Why the I-75/I-285 interchange in Cobb will be a nightmare this weekend

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Construction is ongoing for the Northwest Corridor express lane project, which will add 29.7 miles of reversible toll lanes in the I-75/I-575 corridor. BOB ANDRES/BANDRES@AJC.COM

Expect some majorly snarled traffic in Cobb County this weekend due to bridge construction at the I-75/I-285 interchange.

Motorists are being advised to avoid the area if at all possible.

If you do travel that way, expect single, double, and possibly even triple lane closures along I-75 North and South, and on I-285 east and westbound access roads during day and evening hours.

RELATED NEWS: Giant toll lane project ramps up and up in Cobb and Cherokee

GDOT, northwest express lanes, construction, canton road connector

Construction is ongoing for the Northwest Corridor express lane project, which will add 29.7 miles of reversible toll lanes in the I-75/I-575 corridor. BOB ANDRES/BANDRES@AJC.COM

There will also be single lane closures on I-575 North and South between Barrett Parkway and the I-75/I-575 interchange, on Delk Road, and on Hawkins Store Road in the vicinity of the interstate.

Work will begin at 10 p.m. Friday and last until 5 a.m. Monday. The closures and construction will cause “significant delays,” according to the Georgia Department of Transportation.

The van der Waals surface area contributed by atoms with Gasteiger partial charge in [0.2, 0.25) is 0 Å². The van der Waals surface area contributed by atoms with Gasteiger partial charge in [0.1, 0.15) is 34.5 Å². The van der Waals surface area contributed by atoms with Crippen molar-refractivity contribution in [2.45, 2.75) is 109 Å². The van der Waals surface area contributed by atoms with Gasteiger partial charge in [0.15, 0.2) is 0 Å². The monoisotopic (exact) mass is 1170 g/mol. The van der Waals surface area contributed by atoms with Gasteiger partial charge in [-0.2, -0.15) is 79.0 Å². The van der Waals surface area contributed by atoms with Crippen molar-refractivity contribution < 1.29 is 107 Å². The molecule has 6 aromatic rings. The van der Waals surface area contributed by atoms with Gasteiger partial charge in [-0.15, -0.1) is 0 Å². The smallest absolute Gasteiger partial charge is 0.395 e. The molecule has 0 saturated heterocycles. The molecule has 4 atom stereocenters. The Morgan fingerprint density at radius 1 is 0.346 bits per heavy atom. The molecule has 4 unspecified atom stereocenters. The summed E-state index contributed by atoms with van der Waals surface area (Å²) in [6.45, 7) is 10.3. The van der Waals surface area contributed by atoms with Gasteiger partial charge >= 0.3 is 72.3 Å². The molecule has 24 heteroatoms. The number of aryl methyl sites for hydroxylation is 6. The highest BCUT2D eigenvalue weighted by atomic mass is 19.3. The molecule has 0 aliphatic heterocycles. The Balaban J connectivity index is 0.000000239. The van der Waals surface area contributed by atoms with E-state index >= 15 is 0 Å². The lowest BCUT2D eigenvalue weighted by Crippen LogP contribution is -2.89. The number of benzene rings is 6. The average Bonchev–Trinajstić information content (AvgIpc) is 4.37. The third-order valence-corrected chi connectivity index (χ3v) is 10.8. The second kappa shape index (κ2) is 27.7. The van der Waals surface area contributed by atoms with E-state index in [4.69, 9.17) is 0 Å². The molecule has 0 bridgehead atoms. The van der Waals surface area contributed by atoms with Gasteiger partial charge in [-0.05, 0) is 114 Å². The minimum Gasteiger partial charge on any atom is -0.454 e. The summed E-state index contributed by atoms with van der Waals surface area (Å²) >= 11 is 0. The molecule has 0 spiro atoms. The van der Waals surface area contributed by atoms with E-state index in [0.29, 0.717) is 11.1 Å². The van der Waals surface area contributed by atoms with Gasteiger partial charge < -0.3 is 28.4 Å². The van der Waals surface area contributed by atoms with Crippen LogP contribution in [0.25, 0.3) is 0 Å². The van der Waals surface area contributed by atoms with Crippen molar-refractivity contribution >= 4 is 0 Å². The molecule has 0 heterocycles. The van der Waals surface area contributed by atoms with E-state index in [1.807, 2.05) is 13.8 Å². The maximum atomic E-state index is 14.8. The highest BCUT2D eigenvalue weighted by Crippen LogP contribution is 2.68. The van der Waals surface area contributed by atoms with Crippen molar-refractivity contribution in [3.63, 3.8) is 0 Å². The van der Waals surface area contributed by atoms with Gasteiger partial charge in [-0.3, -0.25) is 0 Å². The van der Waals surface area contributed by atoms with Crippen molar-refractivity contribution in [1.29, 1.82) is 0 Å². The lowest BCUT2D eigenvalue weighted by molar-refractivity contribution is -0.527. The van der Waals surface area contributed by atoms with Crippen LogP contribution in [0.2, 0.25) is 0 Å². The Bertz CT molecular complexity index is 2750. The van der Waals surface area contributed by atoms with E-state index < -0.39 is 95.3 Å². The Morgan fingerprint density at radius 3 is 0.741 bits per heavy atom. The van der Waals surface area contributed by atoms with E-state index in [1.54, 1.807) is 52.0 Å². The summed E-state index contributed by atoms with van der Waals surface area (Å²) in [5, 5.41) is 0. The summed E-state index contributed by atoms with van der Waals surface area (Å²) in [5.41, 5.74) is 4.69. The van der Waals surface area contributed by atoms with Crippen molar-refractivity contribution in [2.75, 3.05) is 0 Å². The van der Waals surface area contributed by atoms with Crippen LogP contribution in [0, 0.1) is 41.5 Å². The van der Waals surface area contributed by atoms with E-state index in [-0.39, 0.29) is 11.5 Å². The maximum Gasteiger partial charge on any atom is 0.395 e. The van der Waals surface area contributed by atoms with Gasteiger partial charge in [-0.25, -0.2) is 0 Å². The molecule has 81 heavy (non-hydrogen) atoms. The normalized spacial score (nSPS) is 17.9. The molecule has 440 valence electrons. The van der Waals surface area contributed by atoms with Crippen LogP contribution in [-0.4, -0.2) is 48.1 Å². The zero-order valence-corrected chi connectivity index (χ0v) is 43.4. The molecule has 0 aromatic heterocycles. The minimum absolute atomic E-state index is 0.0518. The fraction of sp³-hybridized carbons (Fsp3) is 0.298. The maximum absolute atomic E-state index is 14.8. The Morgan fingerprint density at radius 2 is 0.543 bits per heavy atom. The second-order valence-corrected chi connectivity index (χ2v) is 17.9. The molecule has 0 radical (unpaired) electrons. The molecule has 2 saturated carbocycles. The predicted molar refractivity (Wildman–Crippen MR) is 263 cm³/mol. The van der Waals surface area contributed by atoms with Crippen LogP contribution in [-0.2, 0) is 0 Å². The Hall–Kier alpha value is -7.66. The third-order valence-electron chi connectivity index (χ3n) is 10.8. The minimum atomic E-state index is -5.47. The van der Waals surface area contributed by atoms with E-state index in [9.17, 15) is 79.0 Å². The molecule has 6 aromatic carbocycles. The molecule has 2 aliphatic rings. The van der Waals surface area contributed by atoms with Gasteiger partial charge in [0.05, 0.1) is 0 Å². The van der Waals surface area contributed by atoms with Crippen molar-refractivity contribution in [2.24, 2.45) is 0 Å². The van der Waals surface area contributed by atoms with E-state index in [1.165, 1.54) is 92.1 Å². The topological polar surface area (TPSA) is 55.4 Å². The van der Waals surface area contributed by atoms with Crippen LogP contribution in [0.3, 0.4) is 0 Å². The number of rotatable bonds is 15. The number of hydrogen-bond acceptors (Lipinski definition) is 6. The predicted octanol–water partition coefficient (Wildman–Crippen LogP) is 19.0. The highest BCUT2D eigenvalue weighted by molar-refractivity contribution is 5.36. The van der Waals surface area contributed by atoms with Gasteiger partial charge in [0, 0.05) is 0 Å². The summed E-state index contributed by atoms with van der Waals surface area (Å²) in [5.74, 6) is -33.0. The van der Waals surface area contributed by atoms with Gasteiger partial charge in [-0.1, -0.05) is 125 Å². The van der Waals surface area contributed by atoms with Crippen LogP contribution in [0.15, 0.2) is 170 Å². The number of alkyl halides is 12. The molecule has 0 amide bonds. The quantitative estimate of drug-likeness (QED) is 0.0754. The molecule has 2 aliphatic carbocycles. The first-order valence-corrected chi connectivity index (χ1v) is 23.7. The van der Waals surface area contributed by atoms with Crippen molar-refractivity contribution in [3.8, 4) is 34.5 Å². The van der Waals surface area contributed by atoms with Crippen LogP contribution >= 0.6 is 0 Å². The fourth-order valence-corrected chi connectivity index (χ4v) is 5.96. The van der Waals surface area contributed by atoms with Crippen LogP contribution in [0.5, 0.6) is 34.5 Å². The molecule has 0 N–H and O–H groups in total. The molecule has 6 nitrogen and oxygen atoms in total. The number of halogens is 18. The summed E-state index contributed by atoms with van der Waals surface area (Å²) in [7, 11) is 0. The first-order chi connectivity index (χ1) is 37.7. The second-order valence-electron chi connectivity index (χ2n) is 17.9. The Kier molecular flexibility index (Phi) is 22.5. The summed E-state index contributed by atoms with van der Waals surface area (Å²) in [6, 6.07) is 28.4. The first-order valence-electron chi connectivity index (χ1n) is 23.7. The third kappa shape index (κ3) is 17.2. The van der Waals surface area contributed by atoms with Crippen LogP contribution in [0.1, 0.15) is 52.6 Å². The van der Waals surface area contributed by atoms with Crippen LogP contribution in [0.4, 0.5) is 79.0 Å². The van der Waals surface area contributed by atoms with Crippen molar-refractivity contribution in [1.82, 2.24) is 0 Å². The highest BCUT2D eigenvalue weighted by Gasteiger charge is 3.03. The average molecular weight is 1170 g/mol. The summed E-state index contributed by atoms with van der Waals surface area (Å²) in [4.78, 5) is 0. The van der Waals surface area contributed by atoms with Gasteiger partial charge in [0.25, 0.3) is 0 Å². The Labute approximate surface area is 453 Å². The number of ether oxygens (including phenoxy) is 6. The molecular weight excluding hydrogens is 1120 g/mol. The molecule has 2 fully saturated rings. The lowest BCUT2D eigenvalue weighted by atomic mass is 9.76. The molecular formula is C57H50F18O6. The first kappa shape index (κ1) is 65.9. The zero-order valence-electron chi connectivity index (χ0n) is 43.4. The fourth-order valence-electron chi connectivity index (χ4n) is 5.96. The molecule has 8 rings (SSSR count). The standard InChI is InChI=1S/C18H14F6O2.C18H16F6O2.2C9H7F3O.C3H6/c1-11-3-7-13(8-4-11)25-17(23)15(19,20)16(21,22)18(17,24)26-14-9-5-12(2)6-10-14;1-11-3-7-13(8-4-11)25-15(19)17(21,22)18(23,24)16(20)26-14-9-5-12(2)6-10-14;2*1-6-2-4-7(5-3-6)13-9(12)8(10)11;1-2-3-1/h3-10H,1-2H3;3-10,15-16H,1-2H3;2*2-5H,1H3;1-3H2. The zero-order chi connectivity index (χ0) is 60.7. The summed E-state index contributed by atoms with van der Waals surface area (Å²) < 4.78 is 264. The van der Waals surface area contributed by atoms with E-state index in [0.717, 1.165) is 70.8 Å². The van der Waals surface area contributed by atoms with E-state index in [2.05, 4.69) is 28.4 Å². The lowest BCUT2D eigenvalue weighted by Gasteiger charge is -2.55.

The I-75/I-285 corridor is one of the most congested in the state, accommodating freight trucks traveling throughout the Southeast as well as commuters traveling between commercial centers at Town Center, Kennesaw State University, Marietta and Smyrna.

Several new flyover bridges are being built and incorporated into the “Cobb Cloverleaf” interchange to funnel traffic from I-285 onto and off of express toll lanes that are currently under construction along I-75 and I-575 in Cobb and Cherokee counties.

The construction is part of the mammoth Northwest Corridor express lane project, which will feature 30 miles of optional toll lanes for commuters willing to pay a price to avoid congestion. At a cost of $834 million, it is the most expensive road project undertaken to date in state history. 

Construction began more than a year ago, and the lanes are expected to open in 2018.

Drivers can expect more of the same in coming years, as GDOT prepares to tackle a reconstruction of the Ga. 400/I-285 interchange starting later this year. The three-year project should wrap up by the spring of 2020.

READ MORE: Big plans for the Ga. 400/I-285 interchange


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